Based on above, we can see how all the great feats we have accomplished have been motivated by one or all three factors. By the dawn of 18th century, extensive world trade and colonization, the histories of most civilizations had become substantially converged giving rise to what we know as globalization. In the last quarter-millennium, the rate of growth in population, knowledge, technology, commerce, weapons destructiveness and environmental degradation has exponentially accelerated, creating opportunities and perils that now confront the planet’s human societies.


These instrumental last two century has been shaped by the Anglo-American sphere of influence due to the innovation and expansion they have achieved in pursuit of the latter two of the three motivators. Through its influence, the Anglo-American sphere has spread its culture and its ideologies and have fashioned the world’s move to globalization according to their interests.

The geo-political landscape has essentially remained static until the recent phenomenon, ‘the rise of the rest’. Out of this rise, China has been the only one to elbow themselves into the world power structure due to their industrial capacity and its economic volume.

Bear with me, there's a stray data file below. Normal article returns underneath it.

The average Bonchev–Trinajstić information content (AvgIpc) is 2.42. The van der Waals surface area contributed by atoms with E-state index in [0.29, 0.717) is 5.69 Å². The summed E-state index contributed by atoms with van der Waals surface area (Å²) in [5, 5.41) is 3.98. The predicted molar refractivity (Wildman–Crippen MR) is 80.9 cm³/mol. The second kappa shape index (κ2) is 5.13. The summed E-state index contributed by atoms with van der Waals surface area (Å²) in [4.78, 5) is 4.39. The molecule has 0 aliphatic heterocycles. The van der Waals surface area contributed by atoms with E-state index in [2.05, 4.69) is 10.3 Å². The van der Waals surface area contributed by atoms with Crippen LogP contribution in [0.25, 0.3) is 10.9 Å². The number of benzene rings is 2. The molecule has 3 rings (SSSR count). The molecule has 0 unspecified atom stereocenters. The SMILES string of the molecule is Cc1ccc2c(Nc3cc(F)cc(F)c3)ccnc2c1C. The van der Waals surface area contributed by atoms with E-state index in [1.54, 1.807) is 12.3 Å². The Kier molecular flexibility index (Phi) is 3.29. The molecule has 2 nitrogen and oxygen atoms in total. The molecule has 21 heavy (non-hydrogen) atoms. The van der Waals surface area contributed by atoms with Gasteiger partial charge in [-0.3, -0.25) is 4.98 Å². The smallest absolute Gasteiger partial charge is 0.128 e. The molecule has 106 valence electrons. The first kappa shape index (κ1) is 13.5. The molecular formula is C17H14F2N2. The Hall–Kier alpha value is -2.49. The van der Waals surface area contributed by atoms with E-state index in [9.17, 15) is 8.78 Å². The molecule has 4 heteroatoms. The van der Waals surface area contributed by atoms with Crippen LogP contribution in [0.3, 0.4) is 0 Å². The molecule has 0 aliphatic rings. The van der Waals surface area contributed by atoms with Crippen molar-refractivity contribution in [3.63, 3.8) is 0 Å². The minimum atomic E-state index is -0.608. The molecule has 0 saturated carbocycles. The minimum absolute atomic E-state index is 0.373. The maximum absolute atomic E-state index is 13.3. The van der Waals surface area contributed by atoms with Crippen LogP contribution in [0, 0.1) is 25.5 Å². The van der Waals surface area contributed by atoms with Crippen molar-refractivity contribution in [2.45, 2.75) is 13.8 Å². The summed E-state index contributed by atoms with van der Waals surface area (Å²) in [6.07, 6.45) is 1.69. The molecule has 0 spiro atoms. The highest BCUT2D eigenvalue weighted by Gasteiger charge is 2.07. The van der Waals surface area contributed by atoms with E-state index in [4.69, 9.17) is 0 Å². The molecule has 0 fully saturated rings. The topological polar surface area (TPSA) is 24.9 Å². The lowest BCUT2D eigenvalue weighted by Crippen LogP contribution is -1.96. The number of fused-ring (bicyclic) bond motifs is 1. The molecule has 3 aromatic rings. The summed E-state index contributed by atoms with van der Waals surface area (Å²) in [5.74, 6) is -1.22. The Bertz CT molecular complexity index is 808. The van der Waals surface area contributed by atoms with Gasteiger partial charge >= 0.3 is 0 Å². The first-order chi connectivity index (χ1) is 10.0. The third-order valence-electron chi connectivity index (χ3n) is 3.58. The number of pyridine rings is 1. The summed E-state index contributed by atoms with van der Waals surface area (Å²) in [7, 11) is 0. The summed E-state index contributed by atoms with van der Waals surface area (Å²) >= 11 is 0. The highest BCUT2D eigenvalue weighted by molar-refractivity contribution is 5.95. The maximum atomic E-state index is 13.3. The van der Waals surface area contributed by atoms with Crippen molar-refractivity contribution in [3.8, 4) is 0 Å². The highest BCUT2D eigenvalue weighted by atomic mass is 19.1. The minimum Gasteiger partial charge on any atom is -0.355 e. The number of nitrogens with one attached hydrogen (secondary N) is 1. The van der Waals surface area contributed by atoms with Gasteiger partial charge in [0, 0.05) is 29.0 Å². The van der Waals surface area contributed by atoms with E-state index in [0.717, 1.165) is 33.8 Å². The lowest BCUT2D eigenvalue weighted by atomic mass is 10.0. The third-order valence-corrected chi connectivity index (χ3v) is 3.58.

According to the popular narrative, besides the key exports of ‘democracy and capitalism’, the Anglo-American sphere’s greatest gift to world is the economic policy of ‘free trade’. In the name of ‘free trade’, its opposite ‘protectionism’ has been demonized by most developed nations.

In this paper, I will closely examine the cultural history of the dichotomy between protectionism and free trade and how its utilization have shaped the developed world. More specifically, I will focus my report on is the current rise of renewables, specifically photovoltaic or solar energy as a fledgling industry and the clash of cultures that have been occurring as a result. And finally, I will analyze the current backdrop of the geo-political and socio-economic scene where the future history will be written.